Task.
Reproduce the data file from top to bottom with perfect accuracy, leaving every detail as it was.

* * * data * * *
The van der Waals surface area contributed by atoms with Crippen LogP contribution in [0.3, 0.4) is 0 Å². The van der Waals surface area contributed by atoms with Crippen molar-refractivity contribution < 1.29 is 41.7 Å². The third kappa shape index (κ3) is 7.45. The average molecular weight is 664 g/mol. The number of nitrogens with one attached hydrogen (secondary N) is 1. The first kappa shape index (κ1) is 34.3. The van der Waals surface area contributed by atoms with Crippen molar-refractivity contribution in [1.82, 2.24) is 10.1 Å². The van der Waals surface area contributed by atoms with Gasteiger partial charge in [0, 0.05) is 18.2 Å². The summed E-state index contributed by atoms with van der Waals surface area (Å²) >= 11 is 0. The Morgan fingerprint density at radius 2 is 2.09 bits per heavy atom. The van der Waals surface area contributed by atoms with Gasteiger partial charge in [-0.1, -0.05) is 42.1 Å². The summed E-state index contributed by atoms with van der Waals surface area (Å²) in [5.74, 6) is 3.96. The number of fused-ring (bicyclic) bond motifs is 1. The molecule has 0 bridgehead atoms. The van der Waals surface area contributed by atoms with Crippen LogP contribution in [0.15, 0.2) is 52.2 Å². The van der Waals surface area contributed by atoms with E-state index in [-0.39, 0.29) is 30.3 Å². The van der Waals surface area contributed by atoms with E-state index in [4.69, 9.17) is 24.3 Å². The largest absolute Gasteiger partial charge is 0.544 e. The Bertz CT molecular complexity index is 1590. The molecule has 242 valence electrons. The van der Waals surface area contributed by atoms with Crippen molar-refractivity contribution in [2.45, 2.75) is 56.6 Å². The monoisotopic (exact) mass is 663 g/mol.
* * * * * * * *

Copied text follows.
The van der Waals surface area contributed by atoms with Crippen LogP contribution in [0.3, 0.4) is 0 Å². The van der Waals surface area contributed by atoms with Crippen molar-refractivity contribution < 1.29 is 41.7 Å². The third kappa shape index (κ3) is 7.45. The average molecular weight is 664 g/mol. The number of nitrogens with one attached hydrogen (secondary N) is 1. The first kappa shape index (κ1) is 34.3. The van der Waals surface area contributed by atoms with Crippen molar-refractivity contribution in [1.82, 2.24) is 10.1 Å². The van der Waals surface area contributed by atoms with Gasteiger partial charge in [0, 0.05) is 18.2 Å². The summed E-state index contributed by atoms with van der Waals surface area (Å²) >= 11 is 0. The Morgan fingerprint density at radius 2 is 2.09 bits per heavy atom. The van der Waals surface area contributed by atoms with Gasteiger partial charge in [-0.1, -0.05) is 42.1 Å². The summed E-state index contributed by atoms with van der Waals surface area (Å²) in [5.74, 6) is 3.96. The number of fused-ring (bicyclic) bond motifs is 1. The molecule has 0 bridgehead atoms. The van der Waals surface area contributed by atoms with Crippen LogP contribution in [0.15, 0.2) is 52.2 Å². The van der Waals surface area contributed by atoms with E-state index in [-0.39, 0.29) is 30.3 Å². The van der Waals surface area contributed by atoms with E-state index in [4.69, 9.17) is 24.3 Å². The largest absolute Gasteiger partial charge is 0.544 e. The Bertz CT molecular complexity index is 1590. The molecule has 242 valence electrons. The van der Waals surface area contributed by atoms with Crippen molar-refractivity contribution in [2.45, 2.75) is 56.6 Å². The monoisotopic (exact) mass is 663 g/mol.